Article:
• Any brine leftover from previous sauerkraut batch (optional)


  1. Remove the loose three or four outer leaves of the cabbage and set aside for later.
  2. Cut the cabbage in quarters vertically. Remove the core from each quarter by slicing around it in an upside down V-shape.
  3. Slice the de-cored cabbage quarters in ¼” widths (or use food processor).
  4. Prepare carrots (by removing stems, ends, and skins) and thinly slice.
  5. Place prepared cabbage and carrots in crock pot.
  6. Add the sea salt.
  7. Mix it all together with clean hands. The desired taste will be well-seasoned but not overly salty. Add more salt if desired.I slice carrots into the cabbage for sauerkraut
  8. Press down the mixture with a potato masher (or kraut pounder) for about ten to fifteen minutes, or until the liquid leeches out between the prongs of the potato masher. This begins the birth of the brine.Press down the ingredients until the natural juices appear between the masher prongs
  9. Cover the mixture with the excess loose cabbage leaves ensuring complete coverage.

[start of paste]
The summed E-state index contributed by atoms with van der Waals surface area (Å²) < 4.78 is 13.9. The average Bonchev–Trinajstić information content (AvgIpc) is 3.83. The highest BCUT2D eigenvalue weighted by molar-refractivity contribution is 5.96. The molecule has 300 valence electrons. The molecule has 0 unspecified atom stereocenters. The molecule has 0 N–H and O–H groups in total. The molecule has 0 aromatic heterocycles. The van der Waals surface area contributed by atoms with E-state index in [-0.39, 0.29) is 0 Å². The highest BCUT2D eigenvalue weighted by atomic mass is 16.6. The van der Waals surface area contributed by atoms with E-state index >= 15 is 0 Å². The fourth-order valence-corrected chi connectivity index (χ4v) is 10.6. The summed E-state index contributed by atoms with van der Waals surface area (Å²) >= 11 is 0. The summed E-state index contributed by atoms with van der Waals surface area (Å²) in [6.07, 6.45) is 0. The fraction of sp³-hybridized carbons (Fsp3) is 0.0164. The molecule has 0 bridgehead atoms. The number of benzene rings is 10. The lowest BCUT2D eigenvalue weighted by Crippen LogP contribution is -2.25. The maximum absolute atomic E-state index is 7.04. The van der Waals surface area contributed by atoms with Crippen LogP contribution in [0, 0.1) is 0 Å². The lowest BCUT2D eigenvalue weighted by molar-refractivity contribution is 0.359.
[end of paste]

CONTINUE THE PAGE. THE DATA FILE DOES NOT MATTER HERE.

10. If more liquid is needed, mix 1 T sea salt in 1 cup water and pour on top. I weigh down the sauerkraut with a stone
  11. Like my father, I add stone on top. His stone of course was much larger to suit the barrel size.
  12. Place lid securely on crock pot. Be sure the lid is NOT air tight, as the fermentation process requires “breathing room”. That’s why I love my crock pot so much. 🙂My beloved crockpot for sauerkraut
  13. Place in a secluded spot (like on top of a cupboard) at room-temperature location for seven days. That is my preferred length of time, but if you like softer sauerkraut, leave longer. Personally, I like crunchy sauerkraut.
  14. After seven days, remove lid, stone, cabbage leaves, and any mold.